Alabamians head to the polls to vote in special Senate election

Alabamians head to the polls to vote in special Senate election

HUNTSVILLE, AL (WAFF) - It's the day we've been talking about for weeks, the special runoff election for the Republican nominee for U.S. Senate.

Roy Moore and Luther Strange will be the only names on the ballot. Democrat Doug Jones has already secured his spot.

Senate profile: Roy Moore

If you know Alabama politics, you know Roy Moore has been in the forefront for almost two decades now. Moore is originally from Gadsden and served in the U.S. Army after graduating from West Point in 1969.

As he points out in this campaign ad, he commanded a military police unit in Vietnam, left the Army as a captain in 1974 and went to law school at the University of Alabama.

Moore entered politics in the 80's when he ran for, but lost several races for judge positions in Etowah County. In 1992, he was appointed as an Etowah County circuit judge, then won a term of his own two years later.

Even then, religion was a part of Moore's courtroom, and the ACLU had a close eye on his dealings, filing suits against his use of prayer and a ten commandments monument.

In 2000, Moore was elected to be the chief justice of the Alabama supreme court, after campaigning heavily on religious messages and anti-gay sentiments. In 2001, he installed a massive granite display of the Ten Commandments in the state judicial building.

After several lawsuits, Moore was ordered to remove the monument. He refused and was booted from office in 2003 for defying a federal order. Moore continued to be visible in Alabama politics, with unsuccessful runs for Governor in 2006 and 2010.

In 2012, he ran for his old position as Alabama's Chief Justice and won with 52 percent of the vote. But, Moore's tenure was again cut short and he was suspended from office.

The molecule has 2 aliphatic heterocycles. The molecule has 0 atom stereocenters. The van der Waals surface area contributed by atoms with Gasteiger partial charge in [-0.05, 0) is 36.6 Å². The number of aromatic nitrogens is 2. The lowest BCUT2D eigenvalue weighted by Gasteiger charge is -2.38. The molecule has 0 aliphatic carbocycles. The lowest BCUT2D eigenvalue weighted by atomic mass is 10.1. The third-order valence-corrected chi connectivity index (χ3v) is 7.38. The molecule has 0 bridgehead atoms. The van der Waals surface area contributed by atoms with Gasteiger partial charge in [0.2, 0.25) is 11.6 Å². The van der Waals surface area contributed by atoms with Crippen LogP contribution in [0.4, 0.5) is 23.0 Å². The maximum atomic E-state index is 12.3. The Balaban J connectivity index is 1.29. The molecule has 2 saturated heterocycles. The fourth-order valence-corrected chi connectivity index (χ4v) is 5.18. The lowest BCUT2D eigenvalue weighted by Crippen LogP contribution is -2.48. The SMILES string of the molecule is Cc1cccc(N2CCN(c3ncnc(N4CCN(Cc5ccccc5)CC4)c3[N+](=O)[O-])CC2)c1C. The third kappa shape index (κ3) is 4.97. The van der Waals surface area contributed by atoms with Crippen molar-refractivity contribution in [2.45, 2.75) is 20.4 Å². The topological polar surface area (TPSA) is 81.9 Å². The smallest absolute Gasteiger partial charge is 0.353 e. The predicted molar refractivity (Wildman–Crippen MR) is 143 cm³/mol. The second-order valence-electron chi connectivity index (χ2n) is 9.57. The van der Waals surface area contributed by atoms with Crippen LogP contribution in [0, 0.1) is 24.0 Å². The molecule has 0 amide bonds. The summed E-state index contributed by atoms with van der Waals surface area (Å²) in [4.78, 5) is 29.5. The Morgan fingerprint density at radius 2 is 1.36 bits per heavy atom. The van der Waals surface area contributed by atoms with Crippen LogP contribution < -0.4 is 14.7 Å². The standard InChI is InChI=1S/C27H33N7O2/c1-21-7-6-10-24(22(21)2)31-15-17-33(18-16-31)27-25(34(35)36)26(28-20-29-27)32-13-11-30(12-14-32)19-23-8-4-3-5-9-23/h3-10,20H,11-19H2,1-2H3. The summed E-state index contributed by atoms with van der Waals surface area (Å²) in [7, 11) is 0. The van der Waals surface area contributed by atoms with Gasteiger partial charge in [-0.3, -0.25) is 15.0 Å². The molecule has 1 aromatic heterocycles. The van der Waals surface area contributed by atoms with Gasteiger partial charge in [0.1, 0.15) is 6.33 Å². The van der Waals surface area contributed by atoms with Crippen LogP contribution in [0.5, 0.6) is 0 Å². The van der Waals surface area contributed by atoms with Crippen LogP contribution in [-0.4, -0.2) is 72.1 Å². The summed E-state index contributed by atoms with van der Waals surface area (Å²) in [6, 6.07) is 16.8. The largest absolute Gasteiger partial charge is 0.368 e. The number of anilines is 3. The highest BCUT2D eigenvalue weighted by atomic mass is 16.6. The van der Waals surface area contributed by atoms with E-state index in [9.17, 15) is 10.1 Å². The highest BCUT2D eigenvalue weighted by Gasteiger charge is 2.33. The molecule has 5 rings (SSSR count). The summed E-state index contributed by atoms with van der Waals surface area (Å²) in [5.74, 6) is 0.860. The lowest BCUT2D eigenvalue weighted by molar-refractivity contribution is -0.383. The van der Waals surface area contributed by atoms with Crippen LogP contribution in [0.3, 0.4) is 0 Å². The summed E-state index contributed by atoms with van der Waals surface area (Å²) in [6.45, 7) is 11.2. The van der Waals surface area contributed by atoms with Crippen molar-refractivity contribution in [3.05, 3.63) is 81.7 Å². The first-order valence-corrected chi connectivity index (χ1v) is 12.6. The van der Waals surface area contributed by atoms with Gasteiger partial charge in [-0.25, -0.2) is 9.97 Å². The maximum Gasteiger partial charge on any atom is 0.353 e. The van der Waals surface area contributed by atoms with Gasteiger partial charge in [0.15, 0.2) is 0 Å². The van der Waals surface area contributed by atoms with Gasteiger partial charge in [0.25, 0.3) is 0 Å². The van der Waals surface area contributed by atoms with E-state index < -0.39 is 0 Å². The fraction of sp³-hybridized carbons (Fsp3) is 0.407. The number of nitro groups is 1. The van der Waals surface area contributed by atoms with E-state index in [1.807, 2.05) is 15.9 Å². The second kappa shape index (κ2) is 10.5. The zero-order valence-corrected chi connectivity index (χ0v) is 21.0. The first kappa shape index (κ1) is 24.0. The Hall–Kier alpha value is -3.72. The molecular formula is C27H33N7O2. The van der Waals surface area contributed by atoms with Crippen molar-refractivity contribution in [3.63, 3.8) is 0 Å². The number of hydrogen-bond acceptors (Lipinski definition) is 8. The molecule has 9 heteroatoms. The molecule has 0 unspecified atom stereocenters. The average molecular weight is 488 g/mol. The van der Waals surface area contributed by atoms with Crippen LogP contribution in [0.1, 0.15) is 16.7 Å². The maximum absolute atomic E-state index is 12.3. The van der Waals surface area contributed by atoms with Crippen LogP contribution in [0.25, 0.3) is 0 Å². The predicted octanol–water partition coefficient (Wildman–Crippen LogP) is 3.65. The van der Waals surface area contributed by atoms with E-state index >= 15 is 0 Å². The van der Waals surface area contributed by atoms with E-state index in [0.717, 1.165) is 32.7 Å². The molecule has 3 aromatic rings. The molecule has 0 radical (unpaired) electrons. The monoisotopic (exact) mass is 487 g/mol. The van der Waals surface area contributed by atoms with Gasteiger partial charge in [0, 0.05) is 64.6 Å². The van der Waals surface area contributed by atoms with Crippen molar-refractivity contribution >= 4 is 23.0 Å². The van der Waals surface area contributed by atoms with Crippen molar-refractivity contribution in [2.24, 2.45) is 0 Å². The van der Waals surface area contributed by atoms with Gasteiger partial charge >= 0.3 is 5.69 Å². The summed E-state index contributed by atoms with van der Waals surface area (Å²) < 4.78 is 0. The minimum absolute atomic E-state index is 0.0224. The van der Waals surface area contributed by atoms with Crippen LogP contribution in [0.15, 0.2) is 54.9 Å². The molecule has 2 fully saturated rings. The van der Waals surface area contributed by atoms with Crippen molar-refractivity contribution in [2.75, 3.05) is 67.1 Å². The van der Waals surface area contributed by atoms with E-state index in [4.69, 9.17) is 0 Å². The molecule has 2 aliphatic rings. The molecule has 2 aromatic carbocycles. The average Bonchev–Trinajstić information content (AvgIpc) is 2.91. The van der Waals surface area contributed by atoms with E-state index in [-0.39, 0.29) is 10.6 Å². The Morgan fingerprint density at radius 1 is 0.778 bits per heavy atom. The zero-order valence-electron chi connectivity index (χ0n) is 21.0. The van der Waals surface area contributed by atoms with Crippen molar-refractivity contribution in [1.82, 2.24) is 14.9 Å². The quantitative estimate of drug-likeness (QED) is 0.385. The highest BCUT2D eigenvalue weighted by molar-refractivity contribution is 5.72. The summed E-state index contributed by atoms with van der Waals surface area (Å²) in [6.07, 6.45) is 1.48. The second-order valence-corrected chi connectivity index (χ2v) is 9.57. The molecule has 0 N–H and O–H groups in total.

This time, it was after he ordered probate judges to ignore the Supreme Court's ruling on same-sex marriage in 2015. He lost several appeals before resigning the job to run for Senate in April.

Senate Profile: Luther Strange

Luther Strange used a career as a lobbyist as a springboard into Alabama politics. Strange is originally from Birmingham and lived in Sylacauga and Homewood growing up.

He earned a law degree from Tulane, where he was a scholarship basketball player. He represented natural gas companies and was later a lobbyist for offshore drilling companies in Washington.

Strange's first political campaign was in 2006 when he ran for lieutenant governor. He won a hotly contested Republican primary but lost to Jim Folsom Jr. in November. In 2010, Strange surprised a lot of people when he easily defeated long-time Attorney General Troy King in the Republican primary.

He cruised to victory in November and had no issues winning re-election in 2014. Strange's biggest case as attorney general was dealing with the fallout from the BP oil spill. He helped win the case and bring in a massive settlement for Alabama and other gulf coast states.

But, Strange may best be known for how his office handled two political scandals. First, the prosecution and removal of former house speaker Mike Hubbard in 2016. Then, the investigation into former Governor Robert Bentley that forced him to resign earlier this year. Strange personally recused himself from both cases. In February of this year, Strange was appointed to fill Alabama's vacant Senate seat. Some critics said it was suspicious that Governor Bentley would appoint a person in charge of the office investigating him.

Strange has strongly denied any wrongdoing and made it clear he was going to run for the seat on his own even if he wasn't appointed.

Exclusive Raycom Poll and Cross-over Voting

In our exclusive Raycom Media poll taken last week, Roy Moore had a 6 point lead over Strange. We'll be here to see if those results hold true or if big-name supporters, like President Trump, sway voters the other way.

We'll have crews live in Homewood and in Montgomery keeping up with the candidates and bringing you minute-by-minute updates of election results.

We also want to remind you that cross-over voting is illegal now in Alabama. That means, if you voted in the Democratic primary in August, you cannot vote today in the Republican runoff. Every registered voter can vote in the General election on Tuesday, December 12. Voting polls open at 7 a.m. and close at 7 p.m.

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